It is the object of the present invention to provide a suitable material for use in a data storage device as described above and which moreover presents the possibility due to its particular properties to manipulate the magnetic domains in a new and simple manner, i.e., to move and fix them, respectively.

The data storage device according to the invention is characterized in that the platelet of magnetic material comprises at least a layer of a material having photomagnetic properties.

A material having photomagnetic properties is to be understood to mean herein a magnetisable material in which due to exposure to electromagnetic radiation a variation occurs in the anisotropy field, in the coercive force and/or in particular in the magnetic permeability. This phenomenon which has become known in literature a photomagnetic effect is described, inter alia, in IEEE Transactions on Magnetics, Sept., 1969, volume 5, No. 3, pp. 467-471 which relates in particular to polycrystalline, Si-doped YIG Y FE,o,,;si and to monocrystalline, Ga-doped CdCr -,Se (CdCr Se :Ga).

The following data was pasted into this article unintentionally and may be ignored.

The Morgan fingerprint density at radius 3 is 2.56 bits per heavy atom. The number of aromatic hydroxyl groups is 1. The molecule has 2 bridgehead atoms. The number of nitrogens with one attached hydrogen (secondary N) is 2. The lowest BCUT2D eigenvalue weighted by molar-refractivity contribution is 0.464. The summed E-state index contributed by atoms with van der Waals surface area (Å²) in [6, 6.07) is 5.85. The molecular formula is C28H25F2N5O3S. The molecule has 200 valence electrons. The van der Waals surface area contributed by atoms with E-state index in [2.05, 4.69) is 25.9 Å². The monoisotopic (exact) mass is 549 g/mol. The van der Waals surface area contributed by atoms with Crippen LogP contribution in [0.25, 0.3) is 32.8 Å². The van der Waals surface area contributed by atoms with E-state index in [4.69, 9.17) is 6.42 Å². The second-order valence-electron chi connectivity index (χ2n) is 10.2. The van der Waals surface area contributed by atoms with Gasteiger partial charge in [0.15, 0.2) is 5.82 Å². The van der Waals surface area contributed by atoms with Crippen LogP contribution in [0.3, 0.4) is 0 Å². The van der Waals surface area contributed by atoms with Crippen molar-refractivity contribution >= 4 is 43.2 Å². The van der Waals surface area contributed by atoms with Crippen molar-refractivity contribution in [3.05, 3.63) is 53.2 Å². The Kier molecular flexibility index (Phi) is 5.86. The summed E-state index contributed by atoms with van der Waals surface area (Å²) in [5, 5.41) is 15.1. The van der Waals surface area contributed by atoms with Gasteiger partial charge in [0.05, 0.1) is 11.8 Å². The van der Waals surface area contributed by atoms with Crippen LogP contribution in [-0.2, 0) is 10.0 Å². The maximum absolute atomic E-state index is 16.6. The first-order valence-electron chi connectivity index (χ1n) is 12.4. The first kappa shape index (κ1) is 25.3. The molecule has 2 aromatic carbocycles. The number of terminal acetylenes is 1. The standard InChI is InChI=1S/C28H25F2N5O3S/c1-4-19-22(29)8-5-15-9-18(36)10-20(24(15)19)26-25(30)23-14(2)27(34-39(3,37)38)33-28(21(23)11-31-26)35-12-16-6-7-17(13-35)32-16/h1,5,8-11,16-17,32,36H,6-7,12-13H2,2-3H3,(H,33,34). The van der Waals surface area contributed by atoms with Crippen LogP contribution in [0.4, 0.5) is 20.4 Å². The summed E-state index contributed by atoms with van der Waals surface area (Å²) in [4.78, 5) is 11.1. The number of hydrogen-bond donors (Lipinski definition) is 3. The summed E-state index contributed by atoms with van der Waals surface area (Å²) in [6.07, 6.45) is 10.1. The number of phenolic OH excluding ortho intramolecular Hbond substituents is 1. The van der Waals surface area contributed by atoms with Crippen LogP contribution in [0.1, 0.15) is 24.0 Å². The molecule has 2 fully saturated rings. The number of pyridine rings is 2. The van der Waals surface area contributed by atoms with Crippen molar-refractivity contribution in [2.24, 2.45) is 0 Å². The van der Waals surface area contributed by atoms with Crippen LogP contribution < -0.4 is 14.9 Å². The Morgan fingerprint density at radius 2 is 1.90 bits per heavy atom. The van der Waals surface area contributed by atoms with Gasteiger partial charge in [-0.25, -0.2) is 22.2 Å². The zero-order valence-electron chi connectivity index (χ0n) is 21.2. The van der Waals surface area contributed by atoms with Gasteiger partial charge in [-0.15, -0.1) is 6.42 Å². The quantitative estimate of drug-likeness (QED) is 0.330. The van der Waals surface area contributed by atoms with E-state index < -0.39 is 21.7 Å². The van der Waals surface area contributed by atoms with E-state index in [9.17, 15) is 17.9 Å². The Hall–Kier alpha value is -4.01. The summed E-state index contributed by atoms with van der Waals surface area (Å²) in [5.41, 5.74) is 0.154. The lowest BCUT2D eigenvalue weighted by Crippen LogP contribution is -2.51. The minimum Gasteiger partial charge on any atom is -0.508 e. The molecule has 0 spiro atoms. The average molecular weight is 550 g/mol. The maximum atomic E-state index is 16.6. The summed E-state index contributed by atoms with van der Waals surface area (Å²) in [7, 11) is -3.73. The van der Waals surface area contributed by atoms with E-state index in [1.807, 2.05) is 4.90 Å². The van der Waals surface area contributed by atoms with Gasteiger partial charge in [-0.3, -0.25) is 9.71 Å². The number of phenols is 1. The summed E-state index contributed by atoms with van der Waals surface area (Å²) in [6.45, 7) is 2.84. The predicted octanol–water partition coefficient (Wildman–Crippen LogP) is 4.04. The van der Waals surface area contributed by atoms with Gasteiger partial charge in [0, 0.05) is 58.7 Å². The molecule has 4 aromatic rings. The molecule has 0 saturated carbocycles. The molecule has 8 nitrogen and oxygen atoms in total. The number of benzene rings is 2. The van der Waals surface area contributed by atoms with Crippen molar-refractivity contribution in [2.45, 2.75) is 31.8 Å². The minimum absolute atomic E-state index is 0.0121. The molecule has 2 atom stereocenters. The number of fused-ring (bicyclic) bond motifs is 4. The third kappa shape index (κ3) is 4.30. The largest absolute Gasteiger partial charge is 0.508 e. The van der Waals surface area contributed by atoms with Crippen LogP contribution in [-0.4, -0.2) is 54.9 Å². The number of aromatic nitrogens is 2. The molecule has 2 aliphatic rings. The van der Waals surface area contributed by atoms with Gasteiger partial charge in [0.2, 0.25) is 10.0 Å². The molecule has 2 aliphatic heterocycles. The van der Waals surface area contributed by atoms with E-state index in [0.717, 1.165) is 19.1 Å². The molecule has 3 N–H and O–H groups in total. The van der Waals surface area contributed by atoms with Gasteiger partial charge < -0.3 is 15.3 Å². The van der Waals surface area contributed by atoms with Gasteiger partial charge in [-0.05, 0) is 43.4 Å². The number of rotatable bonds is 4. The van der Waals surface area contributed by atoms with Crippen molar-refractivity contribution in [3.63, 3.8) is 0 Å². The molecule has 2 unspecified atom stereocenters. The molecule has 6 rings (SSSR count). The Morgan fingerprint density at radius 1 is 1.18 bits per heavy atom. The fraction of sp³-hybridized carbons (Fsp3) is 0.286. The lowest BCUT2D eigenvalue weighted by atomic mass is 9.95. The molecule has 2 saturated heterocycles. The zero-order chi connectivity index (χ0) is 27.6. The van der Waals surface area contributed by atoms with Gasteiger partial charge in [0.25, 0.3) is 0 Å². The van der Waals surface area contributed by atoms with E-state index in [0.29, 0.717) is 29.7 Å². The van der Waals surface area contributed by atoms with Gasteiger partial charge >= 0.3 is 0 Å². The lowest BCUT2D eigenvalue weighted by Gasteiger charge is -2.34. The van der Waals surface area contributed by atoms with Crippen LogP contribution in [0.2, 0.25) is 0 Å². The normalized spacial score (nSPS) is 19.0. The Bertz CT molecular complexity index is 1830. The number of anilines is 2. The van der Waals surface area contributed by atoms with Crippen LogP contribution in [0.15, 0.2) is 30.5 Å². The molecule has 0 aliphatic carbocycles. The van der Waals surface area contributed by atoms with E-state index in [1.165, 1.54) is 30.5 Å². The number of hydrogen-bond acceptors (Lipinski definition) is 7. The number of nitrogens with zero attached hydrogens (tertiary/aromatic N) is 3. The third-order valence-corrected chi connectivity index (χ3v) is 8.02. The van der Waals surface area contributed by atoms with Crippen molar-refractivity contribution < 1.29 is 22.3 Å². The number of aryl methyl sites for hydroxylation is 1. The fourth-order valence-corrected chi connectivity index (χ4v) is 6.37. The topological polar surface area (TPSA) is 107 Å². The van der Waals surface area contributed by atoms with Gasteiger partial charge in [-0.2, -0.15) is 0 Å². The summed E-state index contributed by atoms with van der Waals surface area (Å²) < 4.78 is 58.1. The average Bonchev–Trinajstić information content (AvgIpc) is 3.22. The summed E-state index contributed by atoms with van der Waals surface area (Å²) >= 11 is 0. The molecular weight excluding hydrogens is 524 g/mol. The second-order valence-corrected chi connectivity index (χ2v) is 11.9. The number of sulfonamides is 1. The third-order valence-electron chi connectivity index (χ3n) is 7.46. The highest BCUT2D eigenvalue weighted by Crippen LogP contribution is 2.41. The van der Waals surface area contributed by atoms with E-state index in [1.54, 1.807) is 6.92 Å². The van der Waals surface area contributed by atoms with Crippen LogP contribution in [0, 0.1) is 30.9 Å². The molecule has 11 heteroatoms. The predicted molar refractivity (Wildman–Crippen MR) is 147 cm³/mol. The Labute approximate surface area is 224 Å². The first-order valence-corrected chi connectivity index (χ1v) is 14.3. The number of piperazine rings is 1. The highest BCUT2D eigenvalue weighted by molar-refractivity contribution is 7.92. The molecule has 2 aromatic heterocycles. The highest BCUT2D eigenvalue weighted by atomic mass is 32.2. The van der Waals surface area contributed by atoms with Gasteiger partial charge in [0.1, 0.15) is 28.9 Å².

A preferred embodiment of the device according to the inventionis characterized in that the material having photomagnetic properties contains essentially FeBO for example, in the form of a slice cut from an FeBO single cristal.

The expression containing essentially FeBO is to be understood to mean that the composition of the magnetisable material must essentially satisfy the formula Fe BO in which, however, either a minority of the Fe ions and/or a minority of the B ions may be replaced, or be deviated from stoichiometry. This will be described in detail hereinafter.

Ferric borate (FeBO is a transparent (greentransmitting) ferromagnetic material having an easy axis of magnetisation. It has the calcite structure and a Curie temperature of 348 K.

The manufacture of FeBO single crystals is known,

. for example, from Applied Physics Letters, Vol. 14,

No. II, June I, 1969.